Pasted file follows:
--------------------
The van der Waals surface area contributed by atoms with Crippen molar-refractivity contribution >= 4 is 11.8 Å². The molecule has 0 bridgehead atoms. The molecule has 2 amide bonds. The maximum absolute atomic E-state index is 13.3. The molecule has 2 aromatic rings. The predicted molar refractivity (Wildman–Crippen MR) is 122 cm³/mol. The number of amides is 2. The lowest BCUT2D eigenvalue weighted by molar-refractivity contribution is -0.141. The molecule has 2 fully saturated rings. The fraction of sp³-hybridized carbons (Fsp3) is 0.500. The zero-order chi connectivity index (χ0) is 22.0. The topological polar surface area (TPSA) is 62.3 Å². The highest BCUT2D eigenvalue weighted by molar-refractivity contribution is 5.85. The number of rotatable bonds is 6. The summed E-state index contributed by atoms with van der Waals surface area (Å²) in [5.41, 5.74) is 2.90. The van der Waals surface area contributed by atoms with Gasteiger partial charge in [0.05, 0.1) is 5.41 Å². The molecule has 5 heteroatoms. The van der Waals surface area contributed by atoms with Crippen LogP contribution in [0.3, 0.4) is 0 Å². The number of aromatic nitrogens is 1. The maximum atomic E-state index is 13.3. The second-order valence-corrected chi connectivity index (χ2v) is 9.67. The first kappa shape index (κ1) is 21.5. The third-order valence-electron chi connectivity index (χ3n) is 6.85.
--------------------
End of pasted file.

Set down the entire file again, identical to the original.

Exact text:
The van der Waals surface area contributed by atoms with Crippen molar-refractivity contribution >= 4 is 11.8 Å². The molecule has 0 bridgehead atoms. The molecule has 2 amide bonds. The maximum absolute atomic E-state index is 13.3. The molecule has 2 aromatic rings. The predicted molar refractivity (Wildman–Crippen MR) is 122 cm³/mol. The number of amides is 2. The lowest BCUT2D eigenvalue weighted by molar-refractivity contribution is -0.141. The molecule has 2 fully saturated rings. The fraction of sp³-hybridized carbons (Fsp3) is 0.500. The zero-order chi connectivity index (χ0) is 22.0. The topological polar surface area (TPSA) is 62.3 Å². The highest BCUT2D eigenvalue weighted by molar-refractivity contribution is 5.85. The number of rotatable bonds is 6. The summed E-state index contributed by atoms with van der Waals surface area (Å²) in [5.41, 5.74) is 2.90. The van der Waals surface area contributed by atoms with Gasteiger partial charge in [0.05, 0.1) is 5.41 Å². The molecule has 5 heteroatoms. The van der Waals surface area contributed by atoms with Crippen LogP contribution in [0.3, 0.4) is 0 Å². The number of aromatic nitrogens is 1. The maximum atomic E-state index is 13.3. The second-order valence-corrected chi connectivity index (χ2v) is 9.67. The first kappa shape index (κ1) is 21.5. The third-order valence-electron chi connectivity index (χ3n) is 6.85.